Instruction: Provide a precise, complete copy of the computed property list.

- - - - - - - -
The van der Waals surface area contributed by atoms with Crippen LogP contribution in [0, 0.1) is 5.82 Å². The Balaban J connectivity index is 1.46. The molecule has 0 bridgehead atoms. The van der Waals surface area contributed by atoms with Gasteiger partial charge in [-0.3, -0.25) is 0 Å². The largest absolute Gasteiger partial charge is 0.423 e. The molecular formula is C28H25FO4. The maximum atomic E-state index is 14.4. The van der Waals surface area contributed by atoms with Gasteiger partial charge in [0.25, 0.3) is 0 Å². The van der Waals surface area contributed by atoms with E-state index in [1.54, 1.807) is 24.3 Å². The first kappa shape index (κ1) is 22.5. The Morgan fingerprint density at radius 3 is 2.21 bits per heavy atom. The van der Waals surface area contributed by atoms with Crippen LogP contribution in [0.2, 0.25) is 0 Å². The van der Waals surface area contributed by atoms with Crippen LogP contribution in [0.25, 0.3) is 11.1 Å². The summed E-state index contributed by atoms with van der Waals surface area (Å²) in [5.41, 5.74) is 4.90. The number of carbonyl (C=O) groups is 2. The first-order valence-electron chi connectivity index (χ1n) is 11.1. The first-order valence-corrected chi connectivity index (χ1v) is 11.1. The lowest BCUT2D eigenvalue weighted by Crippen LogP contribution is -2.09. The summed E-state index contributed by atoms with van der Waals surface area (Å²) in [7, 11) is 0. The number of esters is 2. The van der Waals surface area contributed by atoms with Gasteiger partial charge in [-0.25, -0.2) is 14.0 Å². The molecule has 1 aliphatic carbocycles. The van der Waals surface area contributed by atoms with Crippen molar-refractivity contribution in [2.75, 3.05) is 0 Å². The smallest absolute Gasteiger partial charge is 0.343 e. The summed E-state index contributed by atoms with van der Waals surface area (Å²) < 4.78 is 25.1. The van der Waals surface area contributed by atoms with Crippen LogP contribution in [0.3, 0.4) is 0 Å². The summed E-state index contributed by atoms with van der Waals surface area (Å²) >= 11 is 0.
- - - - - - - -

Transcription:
The van der Waals surface area contributed by atoms with Crippen LogP contribution in [0, 0.1) is 5.82 Å². The Balaban J connectivity index is 1.46. The molecule has 0 bridgehead atoms. The van der Waals surface area contributed by atoms with Gasteiger partial charge in [-0.3, -0.25) is 0 Å². The largest absolute Gasteiger partial charge is 0.423 e. The molecular formula is C28H25FO4. The maximum atomic E-state index is 14.4. The van der Waals surface area contributed by atoms with Gasteiger partial charge in [0.25, 0.3) is 0 Å². The van der Waals surface area contributed by atoms with E-state index in [1.54, 1.807) is 24.3 Å². The first kappa shape index (κ1) is 22.5. The Morgan fingerprint density at radius 3 is 2.21 bits per heavy atom. The van der Waals surface area contributed by atoms with Crippen LogP contribution in [0.2, 0.25) is 0 Å². The van der Waals surface area contributed by atoms with Crippen LogP contribution in [0.25, 0.3) is 11.1 Å². The summed E-state index contributed by atoms with van der Waals surface area (Å²) in [5.41, 5.74) is 4.90. The number of carbonyl (C=O) groups is 2. The first-order valence-electron chi connectivity index (χ1n) is 11.1. The first-order valence-corrected chi connectivity index (χ1v) is 11.1. The lowest BCUT2D eigenvalue weighted by Crippen LogP contribution is -2.09. The summed E-state index contributed by atoms with van der Waals surface area (Å²) in [7, 11) is 0. The number of esters is 2. The van der Waals surface area contributed by atoms with Gasteiger partial charge in [-0.25, -0.2) is 14.0 Å². The molecule has 1 aliphatic carbocycles. The van der Waals surface area contributed by atoms with Crippen molar-refractivity contribution in [2.75, 3.05) is 0 Å². The smallest absolute Gasteiger partial charge is 0.343 e. The summed E-state index contributed by atoms with van der Waals surface area (Å²) < 4.78 is 25.1. The van der Waals surface area contributed by atoms with Crippen LogP contribution in [0.3, 0.4) is 0 Å². The summed E-state index contributed by atoms with van der Waals surface area (Å²) >= 11 is 0.